Arthur Kennedy. Of Institutions And Individuals.
The euphoria that has surrounded the presidential ambitions of Mr Arthur Kennedy, particularly in the diasporan cyberspace community, is a telling revelation of the mental state of a section of the so-called diasporan elite that Mr Kennedy and others hope would be the salvation of the country. Now I am not particularly against Mr Kennedy, or anyone else, running for the presidency; myself I would run if I could first afford to cure a debilitating bout of ?kookoo?, but it is the superlatives heaped on him from some of our diaspora intellectuals that intrigue me. Here?s a couple to share. One Okyere Bonna, chief acolyte to Mr Kennedy, and of a curious organization called Ghana Leadership Union, himself a cumbersome mix of tradition, christian mysticism and garrulity, eulogizes Mr Kennedy in, ?Who may ascend the hill of the LORD? Who may stand in his holy place? He who has clean hands and a pure heart, who does not lift up his soul to an idol or swear by what is false?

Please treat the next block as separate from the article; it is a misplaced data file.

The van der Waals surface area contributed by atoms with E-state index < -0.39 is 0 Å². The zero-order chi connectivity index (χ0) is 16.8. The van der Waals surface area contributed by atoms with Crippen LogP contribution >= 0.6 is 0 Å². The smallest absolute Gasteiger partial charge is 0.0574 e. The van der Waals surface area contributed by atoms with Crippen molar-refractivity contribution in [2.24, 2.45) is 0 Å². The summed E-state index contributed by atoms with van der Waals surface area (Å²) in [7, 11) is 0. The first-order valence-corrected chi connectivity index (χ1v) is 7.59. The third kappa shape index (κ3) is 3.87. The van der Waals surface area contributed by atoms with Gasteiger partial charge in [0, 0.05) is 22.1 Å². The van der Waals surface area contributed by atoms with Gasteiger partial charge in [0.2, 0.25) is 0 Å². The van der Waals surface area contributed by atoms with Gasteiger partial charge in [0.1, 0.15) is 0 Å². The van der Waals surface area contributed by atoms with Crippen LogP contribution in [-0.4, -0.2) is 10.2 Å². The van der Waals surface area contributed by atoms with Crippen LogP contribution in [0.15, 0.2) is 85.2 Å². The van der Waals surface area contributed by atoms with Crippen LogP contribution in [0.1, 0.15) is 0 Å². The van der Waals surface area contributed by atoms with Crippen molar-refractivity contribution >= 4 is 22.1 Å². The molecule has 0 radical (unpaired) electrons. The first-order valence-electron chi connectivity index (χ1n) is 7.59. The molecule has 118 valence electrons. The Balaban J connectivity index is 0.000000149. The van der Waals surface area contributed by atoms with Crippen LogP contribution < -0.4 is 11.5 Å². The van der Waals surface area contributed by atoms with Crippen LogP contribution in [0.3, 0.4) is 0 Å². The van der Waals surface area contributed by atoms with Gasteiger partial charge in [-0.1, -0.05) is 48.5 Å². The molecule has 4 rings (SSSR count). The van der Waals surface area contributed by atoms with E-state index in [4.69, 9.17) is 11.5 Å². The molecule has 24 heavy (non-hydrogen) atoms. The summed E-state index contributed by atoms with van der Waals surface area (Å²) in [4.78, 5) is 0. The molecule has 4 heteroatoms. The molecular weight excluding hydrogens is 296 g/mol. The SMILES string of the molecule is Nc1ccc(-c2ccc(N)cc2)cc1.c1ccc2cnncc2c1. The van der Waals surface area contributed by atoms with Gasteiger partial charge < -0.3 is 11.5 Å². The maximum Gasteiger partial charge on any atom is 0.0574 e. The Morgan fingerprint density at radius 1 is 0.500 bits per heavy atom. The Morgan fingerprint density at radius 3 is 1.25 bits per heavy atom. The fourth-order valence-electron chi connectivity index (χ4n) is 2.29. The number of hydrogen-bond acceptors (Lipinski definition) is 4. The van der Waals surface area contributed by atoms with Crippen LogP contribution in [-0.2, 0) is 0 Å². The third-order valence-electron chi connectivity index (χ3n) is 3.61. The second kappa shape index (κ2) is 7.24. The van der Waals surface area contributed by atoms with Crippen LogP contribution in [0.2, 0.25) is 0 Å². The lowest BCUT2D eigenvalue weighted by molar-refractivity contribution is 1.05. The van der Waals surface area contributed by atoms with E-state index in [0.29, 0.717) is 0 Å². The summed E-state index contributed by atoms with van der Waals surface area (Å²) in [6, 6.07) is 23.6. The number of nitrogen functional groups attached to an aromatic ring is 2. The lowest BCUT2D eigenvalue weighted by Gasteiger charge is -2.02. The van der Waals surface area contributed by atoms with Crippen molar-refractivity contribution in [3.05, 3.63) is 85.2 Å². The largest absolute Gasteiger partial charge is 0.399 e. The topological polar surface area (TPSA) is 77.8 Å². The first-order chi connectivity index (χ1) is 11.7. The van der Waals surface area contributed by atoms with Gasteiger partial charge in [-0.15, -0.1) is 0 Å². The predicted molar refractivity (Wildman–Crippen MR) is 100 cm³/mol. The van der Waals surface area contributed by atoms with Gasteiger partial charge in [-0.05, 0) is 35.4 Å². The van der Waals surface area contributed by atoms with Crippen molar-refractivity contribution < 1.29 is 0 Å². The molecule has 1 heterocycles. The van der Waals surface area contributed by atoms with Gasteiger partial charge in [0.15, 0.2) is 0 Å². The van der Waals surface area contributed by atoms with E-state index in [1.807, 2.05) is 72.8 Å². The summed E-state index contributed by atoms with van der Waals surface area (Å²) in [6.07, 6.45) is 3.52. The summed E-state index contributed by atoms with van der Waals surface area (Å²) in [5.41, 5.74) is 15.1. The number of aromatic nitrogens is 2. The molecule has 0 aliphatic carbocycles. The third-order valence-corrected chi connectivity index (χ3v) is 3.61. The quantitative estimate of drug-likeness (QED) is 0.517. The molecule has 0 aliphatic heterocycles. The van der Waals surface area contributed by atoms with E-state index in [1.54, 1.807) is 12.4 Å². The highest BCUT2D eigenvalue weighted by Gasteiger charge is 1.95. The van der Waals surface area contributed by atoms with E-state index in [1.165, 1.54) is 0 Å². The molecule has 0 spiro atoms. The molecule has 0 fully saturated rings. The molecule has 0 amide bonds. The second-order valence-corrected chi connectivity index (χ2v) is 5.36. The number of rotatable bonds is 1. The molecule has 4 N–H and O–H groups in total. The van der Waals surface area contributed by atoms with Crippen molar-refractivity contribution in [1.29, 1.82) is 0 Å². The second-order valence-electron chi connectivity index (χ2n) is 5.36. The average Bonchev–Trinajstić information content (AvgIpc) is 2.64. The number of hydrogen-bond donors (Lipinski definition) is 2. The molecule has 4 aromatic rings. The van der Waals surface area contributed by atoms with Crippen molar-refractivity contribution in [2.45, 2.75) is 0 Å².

Dangerously competing with the aforementioned Bonna is our illustrious Prof. Kwaku Asare, a man who has the singular distinction of filing frivoulous lawsuits in an equally frivolous Supreme Court of Ghana. ? Of Mr Kennedy, the frivolous filer says, ?To be president, it is IMPERATIVE that you have a feel of the inner workings of govt". Further Prof Asare says he is willing to ?bet my last pesewa that Arthur K has a better feel of the inner workings of government? than most of those in power today.
All evidence attests to the integrity and humility of Mr Kennedy. He has the conventional attributes of leadership. Humble beginnings, perseverance through persecution, triumph and success; a success story. If it were in the USA, where institutional capacity is well founded, such attributes might be enough to qualify some one for the executive presidency. Even humble old Jimmy Carter got there didn?t he? Being in Ghana where, in reality, the president has aslmost unfettered powers if he chooses to, to direct the course of ?development? I chose to subject Mr Kennedy?s development agenda to some critical analysis. What is particularly interesting is that Mr Kennedy represents a transitionary period in Ghanaian politics when a new generation of leaders is trying to wrestle power from the ?old guard?. It becomes pertinent to acquaint ourselves with the idea-set of a member of this ?tiger? generation.